Smith draws out trends in both of these approaches as having influenced current justice sector legislation, describing the changes in the sector over the past decade as extraordinary rapid.

And in a debating chamber which salivates over the way in which the numbers add up, it bears remembering these numbers for the penal population rise over the last decade:

- 4940 in December 1996;

- 8056 in November 2007.

Are we really proud as a nation that we have experienced such a massive increase in the prison muster?

Mel Smith provides the answer in no uncertain terms and I quote:

“The increase in the prison muster is undesirable both in view of the impact of prison on offenders and their families, and in view of its demand for increased government expenditure on new prisons and their operations.

Moreover it is has been undesirable as there is little evidence that the changes have made us feel safer or increased our confidence in the criminal justice system”.

These three factors – the impact on families; the expenditure explosion; and the failure to restore public confidence demonstrate to me the absolute value of the independent ombudsmen function.

The Ombudsmen’s report last December, reinforced the need to promote the view that imprisonment is a last resort and should only be used as the place for those who engage in the most serious acts of crime.

A burgeoning imprisonment rate placates those who subscribe to the Penal Populist cause, but does little to increase and restore public confidence in the system.

Probably the most extreme example of this is in the area of longstanding concern related to the ridiculously high over-representation of Maori and Pasifika peoples in the criminal justice system.

The Ombudsman recommended that more work needs to be done promptly to investigate the root causes as well as to work with the appropriate specialist organisations who are working in the area of support, rehabilitation, reintegration, restorative justice and other such programmes.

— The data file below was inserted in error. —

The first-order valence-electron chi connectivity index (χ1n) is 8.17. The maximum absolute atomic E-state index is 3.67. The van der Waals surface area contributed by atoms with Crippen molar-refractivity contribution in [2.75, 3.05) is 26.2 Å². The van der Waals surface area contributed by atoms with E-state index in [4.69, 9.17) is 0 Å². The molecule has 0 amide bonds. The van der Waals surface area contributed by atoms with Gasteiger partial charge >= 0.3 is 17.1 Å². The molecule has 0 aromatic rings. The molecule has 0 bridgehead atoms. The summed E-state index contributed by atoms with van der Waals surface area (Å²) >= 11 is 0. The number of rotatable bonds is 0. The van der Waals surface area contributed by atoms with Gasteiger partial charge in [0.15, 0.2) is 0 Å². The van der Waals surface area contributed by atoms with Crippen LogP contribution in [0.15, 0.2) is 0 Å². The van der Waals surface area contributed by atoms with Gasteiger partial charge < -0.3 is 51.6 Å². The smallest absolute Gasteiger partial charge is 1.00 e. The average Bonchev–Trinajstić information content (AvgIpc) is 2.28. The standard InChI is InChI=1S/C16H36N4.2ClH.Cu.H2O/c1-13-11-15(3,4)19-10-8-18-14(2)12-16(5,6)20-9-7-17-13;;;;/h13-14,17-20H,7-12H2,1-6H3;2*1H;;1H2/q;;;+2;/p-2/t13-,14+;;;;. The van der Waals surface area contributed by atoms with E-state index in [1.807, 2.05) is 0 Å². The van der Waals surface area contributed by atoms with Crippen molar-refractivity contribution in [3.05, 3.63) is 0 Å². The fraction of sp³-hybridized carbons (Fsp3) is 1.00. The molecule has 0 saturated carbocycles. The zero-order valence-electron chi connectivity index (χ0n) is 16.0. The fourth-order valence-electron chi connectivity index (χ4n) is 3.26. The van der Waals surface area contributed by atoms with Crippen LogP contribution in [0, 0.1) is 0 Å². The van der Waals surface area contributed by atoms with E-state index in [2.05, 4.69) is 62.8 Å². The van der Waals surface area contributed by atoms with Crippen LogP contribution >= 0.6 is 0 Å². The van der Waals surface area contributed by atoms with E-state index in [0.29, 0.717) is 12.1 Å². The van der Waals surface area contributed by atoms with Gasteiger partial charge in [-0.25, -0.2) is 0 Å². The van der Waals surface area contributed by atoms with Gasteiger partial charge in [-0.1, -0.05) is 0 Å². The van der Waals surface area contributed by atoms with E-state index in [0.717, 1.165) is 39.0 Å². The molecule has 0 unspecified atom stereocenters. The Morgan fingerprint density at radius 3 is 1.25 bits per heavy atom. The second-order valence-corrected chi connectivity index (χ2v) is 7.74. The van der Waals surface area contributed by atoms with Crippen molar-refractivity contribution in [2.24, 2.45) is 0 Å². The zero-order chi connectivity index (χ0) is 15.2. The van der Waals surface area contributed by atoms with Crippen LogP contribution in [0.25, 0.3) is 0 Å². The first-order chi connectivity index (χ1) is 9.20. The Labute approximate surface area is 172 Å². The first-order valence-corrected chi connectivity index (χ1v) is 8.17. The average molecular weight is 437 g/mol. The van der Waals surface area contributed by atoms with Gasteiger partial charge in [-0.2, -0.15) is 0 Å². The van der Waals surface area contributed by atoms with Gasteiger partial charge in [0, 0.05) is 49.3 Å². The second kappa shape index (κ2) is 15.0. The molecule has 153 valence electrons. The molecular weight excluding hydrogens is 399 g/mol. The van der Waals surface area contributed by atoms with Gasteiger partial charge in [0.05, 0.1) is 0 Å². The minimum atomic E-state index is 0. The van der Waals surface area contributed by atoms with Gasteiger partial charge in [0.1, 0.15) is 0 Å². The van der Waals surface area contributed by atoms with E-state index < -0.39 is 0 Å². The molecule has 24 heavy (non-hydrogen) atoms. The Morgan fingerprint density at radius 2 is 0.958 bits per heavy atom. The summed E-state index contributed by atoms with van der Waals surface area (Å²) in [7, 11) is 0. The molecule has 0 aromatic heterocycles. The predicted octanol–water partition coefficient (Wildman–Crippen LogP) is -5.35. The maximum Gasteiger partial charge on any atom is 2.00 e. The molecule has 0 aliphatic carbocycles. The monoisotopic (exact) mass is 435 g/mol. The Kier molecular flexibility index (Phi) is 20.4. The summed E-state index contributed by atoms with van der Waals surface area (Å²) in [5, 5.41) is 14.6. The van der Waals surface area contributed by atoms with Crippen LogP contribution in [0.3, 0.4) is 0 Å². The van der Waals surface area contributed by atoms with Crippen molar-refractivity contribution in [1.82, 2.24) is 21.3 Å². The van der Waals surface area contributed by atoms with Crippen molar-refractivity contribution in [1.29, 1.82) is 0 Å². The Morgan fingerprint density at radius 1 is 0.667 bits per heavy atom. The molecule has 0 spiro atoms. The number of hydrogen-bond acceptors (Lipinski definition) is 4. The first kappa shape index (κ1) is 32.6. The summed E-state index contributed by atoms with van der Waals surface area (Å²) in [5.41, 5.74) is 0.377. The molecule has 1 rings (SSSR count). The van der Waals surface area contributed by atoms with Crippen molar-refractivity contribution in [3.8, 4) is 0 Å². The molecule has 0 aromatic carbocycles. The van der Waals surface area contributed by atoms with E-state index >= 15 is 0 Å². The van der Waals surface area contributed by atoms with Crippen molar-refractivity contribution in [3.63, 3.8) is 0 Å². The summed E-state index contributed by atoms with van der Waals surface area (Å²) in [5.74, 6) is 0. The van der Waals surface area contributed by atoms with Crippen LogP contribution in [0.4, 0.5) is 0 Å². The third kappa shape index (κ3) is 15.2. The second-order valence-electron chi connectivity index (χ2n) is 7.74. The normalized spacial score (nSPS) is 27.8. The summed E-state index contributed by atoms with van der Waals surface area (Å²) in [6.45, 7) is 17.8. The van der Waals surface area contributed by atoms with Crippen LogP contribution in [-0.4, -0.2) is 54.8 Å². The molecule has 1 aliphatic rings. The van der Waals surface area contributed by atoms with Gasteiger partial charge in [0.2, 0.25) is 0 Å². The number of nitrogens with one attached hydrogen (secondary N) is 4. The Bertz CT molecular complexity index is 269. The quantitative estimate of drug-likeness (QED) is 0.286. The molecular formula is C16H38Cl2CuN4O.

But if we are looking for ways to restore public confidence in the justice system work programme, Mel Smith’s report is again disturbing when he describes the way in which the agencies worked – or didn’t, with Te Puni Kokiri on addressing the over-representation of Maori.

Mr Smith put it out there in black and white, and I quote:

“I have been advised of differences of view between the Ministry of Justice and Te Puni Kokiri. I accept that the approaches of these departments may differ but it grieves me that these differences have been allowed to impede the formulation of plans to deal with one of the more unsatisfactory aspects of our criminal justice system.

Some resolution of these differences would be a major step forward”.

Madam Speaker, the conclusions that the Ombudsman was able to present in his independent inquiry, particularly his concerns regarding the massive increase in prison muster and the issues impact on justice sector capability, are issues that we must respond to.

Of course there were many other concerns raised, including the significant challenge that Greater Auckland poses in terms of the resource constraints and increasing demands placed upon quality justice services in my electorate.

The Ombudsman was able to present his views in a frank and candid manner, exactly the quality of advice that we would expect of this role. We need more of such advice in this Parliament, and what’s more, we need to be doing something about the very serious concerns that are raised, not just in the December report, but consistently and with particular value from the reports they furnish regarding their role in prisons.

The Maori Party will certainly support the Notice of Motion and believes it to be a thoroughly worthwhile investment.